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Lecture 7


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York University
PHIL 1100
Henry Jackman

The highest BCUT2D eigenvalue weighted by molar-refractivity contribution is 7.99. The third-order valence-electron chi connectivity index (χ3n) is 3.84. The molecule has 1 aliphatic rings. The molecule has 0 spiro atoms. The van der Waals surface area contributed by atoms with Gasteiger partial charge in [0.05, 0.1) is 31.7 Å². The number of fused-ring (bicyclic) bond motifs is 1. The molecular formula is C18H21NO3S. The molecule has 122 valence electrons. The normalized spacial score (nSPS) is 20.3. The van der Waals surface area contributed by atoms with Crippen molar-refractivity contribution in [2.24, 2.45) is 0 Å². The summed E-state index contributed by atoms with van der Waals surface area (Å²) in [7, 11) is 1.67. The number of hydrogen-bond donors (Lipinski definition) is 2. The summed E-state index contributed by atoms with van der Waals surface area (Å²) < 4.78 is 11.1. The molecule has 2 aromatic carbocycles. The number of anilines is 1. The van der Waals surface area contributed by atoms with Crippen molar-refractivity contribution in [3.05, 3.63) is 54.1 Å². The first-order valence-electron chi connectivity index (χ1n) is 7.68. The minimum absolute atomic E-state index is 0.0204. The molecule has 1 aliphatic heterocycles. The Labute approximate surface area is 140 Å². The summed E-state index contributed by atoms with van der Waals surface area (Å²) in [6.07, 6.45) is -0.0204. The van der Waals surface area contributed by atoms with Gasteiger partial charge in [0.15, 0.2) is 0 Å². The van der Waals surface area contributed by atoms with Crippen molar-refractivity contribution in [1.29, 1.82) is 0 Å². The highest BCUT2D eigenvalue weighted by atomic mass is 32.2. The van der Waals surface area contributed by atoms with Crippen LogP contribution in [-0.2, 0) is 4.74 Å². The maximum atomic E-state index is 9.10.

PHIL 1100 LECTURE NOTES – FALL Topic 9: Schopenhauer On the Sufferings of the World - “unless suffering is the direct and immediate object of life, our existence must entirely fail of its aim. (1) o Suffering is only thing we as a species seem well suited to achieve  It is not true only of the unfortunate people, even the most successful people who you may think had a good life will still think life was more bad than good - “you may look upon life as an unprofitable episode, disturbing the blessed calm of non- existence…(2) - “if the world were a paradise of luxury and ease, a land flowing with milk and honey…men would either die of boredom or hang themselves; or there would be wars, massacres, and murders. (1) o It is part of our makeup that life is full of suffering – it is something about the human or earthly condition - “every feeling of satisfaction… consists in freedom from pain, which is the positive element of existence. o Pleasure is just understood as the absence of pain - [continued quote]. It follows, therefore, that the happiness of any given life is to be measured, not by its joys and pleasures, but by the extent to which it has been free from suffering… if this is the true standpoint, the lower animals appear to enjoy a happier destiny than man. (2) o Also true that someone who doesn’t exist at all, then you will have no pain o If you are trying to minimize pain, not existing at all will do that Why Animals are Happier: - 1) No worries about the future o Animals live for the present, they aren’t really aware of the future or the past o A lot of our suffering is in anticipation – something that can cause us a lot of suffering when we worry about it – even if it never happens - 2) No Vanity o To a certain extent, animals don’t care what other animals care about them  Even the dominant wolves don’t really worry if the other wolves like them o Desire for personal recognition can cause tremendous suffering because most people don’t get what they want - 3) No Boredom o Boredom is one of the main burdens that humans bear – we are very often struggling, but once we stop struggling we get bored  This feeling is an awful feeling  Part of the human condition  If there was something positive about living in itself, we wouldn’t be bored when our basic needs were met because just living would be enjoyable on its own  We don’t just enjoy our existence for its own sake - Schopenhauer has a grim picture of human life: o “we take no delight in existence except when we are struggling for something; and then distance and difficulties to be overcome make our goal look as though it would satisfy us – an illusion which vanishes when we reach it;  Our real delight comes from anticipation of getting what we want  We think once we get it we will be satisfied, but once you get it maybe it’s not as good as it may have seemed to be  It might have been a good thing, but even if it was, it may have seemed better than it really was thought to be o *continuation of quote+; or else when … we have stepped forth from life to look upon it from the outside. (7) The “Argument from Evil” - “there are two things which make it impossible to believe that this world is the successful work of an all-wise, all-good, and, at the same time, all-powerful being; firstly, the misery which abounds in it everywhere; and secondly, the obvious imperfection of its highest product, man, who is a burlesque of what he should be. These things cannot be reconciled with any such belief. (pp. 4-5)  [in response to first reason] Given how widespread suffering is in the world, he can’t believe that something that was all-powerful, all-loving, and all-knowing would have created the world this way  [in response to second reason] If you look at us and how we act, how can we be god’s greatest creation? Are we really God’s image? o Religions which view the divine as making a mistake are more favoured by Schopenhauer because it makes more sense with all the bad thing’s going on 1) if there were an all-powerful, all-knowing and all-loving God, there would be no suffering in the world 2) There is suffering in the world 3) Therefore, an all-powerful, all-knowing and all-loving God does not exist (4-5) - Response to this argument: Free will defense – idea that human free will is such a great thing that we are better off with free will even if the exercise of it causes a lot of suffering. God is all-powerful, all-knowing, and all-loving, and has created the best world for us. In spite of the suffering, a world without that suffering would be a world where we are not free, and would be worse off. God recognizes this so allows some suffering to occur to allow for this freedom o Schopenhauer rejects this defense with two objections:  1) if god really is all powerful, god creates not only what is actual but also creates the realm of possibilities. Things are impossible because God wants them to be. God could have created a different world where things impossible are possible. If free will is incompatible with a lack of suffering, that’s a choice that God made. This incompatibility tells something about God’s all-loving nature  2) the free will defense does a good job capturing the suffering caused by bad behaviour we engage in, but the world is full of suffering not with humans (think of snake and mouse – animal kingdom being full of suffering, yet without the ability of having free will) The Vanity of Existence - One nice thing about the traditional creation story is that there is a grand narrative in which our existence comes out as being important o Preferable to the idea that we are here for a little while and then we go away - “a man finds himself… suddenly existing, after thousands and thousands of years of non- existence: he lives for a little while; and then again, comes an equally long period when he must exist no more. o We don’t make up a significant part of the line of universality – even a super microscope wouldn’t see us - [continuation of quote] The heart rebels against this, and feels that it cannot be true. (6) - “Life … is like …a speck of cheese full of mites invisible to the naked eye. How we laugh as they bustle about so eagerly, and struggle with one another in so tiny a space! (8) o The mites struggle with each other to get a chunk of this cheese, and from our perspective their life is pointless, their big struggles are struggles over nothing important at all, and while some people find it hard to view their own life that way, there is a comforting feeling that our problems are not really big problems in the grand scheme of things – they don’t really matter. - There could be a comforting feeling in knowing that our life and our problems don’t really matter that much, but at the same time one might think that if life doesn’t really matter much, or in some sense doesn’t matter at all, and life is more full of suffering than not, why bother living at all? On Suicide and th